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Name: People v. Wilson
Case #: F056965
Court: CA Court of Appeal
District 5 DCA
Opinion Date: 07/13/2010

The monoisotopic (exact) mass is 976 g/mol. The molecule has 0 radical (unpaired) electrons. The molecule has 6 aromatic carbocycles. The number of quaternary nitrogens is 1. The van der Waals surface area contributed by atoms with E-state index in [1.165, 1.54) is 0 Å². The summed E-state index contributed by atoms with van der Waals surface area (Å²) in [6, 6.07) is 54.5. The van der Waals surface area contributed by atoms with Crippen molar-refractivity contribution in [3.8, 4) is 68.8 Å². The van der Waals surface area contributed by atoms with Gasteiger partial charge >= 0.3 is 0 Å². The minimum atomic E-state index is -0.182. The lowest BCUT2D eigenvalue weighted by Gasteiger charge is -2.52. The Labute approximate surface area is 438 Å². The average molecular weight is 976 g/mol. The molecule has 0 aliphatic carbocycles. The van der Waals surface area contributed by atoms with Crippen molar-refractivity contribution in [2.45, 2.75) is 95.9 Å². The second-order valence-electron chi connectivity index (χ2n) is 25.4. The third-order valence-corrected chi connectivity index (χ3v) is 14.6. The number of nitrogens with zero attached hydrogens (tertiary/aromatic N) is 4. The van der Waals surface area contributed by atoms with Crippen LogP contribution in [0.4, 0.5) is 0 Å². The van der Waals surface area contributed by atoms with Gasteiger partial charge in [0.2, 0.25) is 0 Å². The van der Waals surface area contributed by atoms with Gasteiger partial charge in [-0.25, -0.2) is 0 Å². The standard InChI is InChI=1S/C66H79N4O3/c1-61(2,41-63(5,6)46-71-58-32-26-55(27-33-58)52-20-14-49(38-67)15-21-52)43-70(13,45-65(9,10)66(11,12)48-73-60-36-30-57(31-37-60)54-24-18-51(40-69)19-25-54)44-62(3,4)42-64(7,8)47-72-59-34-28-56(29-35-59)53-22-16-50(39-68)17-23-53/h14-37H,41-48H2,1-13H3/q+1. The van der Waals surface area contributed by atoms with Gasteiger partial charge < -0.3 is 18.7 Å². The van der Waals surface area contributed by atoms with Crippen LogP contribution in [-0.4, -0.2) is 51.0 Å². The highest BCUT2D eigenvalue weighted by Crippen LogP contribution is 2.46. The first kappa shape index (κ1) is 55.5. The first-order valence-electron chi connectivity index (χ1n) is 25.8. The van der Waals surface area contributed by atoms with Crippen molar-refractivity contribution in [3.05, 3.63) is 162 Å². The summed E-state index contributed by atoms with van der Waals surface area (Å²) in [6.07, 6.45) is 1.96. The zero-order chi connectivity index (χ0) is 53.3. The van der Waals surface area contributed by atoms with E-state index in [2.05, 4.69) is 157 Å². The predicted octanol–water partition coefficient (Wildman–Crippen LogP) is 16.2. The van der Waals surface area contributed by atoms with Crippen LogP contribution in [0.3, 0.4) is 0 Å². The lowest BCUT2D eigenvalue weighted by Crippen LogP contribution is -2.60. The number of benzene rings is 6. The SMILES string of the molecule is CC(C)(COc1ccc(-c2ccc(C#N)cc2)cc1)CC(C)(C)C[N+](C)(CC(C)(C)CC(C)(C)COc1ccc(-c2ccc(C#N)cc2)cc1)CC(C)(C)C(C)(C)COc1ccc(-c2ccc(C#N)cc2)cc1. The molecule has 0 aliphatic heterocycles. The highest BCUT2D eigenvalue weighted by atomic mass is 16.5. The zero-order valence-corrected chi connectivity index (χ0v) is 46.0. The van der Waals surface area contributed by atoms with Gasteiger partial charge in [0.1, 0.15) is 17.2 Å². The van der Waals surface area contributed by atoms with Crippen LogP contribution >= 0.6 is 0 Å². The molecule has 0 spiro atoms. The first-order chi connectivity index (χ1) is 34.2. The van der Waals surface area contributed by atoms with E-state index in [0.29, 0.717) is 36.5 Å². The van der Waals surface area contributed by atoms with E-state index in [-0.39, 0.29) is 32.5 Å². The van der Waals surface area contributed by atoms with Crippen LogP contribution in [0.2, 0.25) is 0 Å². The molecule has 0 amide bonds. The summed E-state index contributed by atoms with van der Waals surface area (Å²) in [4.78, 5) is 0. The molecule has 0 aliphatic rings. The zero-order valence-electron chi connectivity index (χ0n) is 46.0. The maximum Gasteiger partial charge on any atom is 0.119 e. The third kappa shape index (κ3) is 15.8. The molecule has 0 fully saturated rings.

The immediacy element of Penal Code section 422 (criminal threats) does not place a specific timeline on when a specific and unconditional threat must be executed and does not require an immediate ability to carry out the threat. Appellant, serving a prison term, threatened to find people and “blast” the correctional officer when appellant was released on parole in ten months. He was convicted of criminal threats and threats to a member of a class of public officials, and sentenced to a life term under the “strike” statute. On appeal, appellant claimed that there was insufficient evidence to convict him of criminal threats because the threat did not convey a gravity of purpose and immediate prospect of execution since appellant was in custody and under the control of the prison when he made the threat. In an opinion outlining the history of section 422, the court found that sufficient evidence supported the conviction. A conviction for violation of section 422 requires substantial evidence that defendant made a threat that “on its face and under the circumstances in which it is made, is so unequivocal, unconditional, immediate, and specific as to convey to the person threatened, a gravity of purpose and an immediate prospect of execution of the threat . . . .” (People v. Franz (2001) 88 Cal. App.4th 1426, 1449.) By telling the officer that he would retaliate in ten months, appellant’s threat conveyed the requisite specificity, immediacy, and date certain. Under the circumstances, the threat caused the victim to reasonably be in sustained fear for his life. The statute does not require the threat to be immediately carried out, rather an immediate prospect of execution with “immediate prospect of execution” having an entirely different meaning than prospect of immediate execution. The court also found that for the purposes of Penal Code section 76, subdivision (a), sufficient evidence was presented to establish that the officer was a member of the requisite class of employees, i.e., “exempt appointee of the Governor.”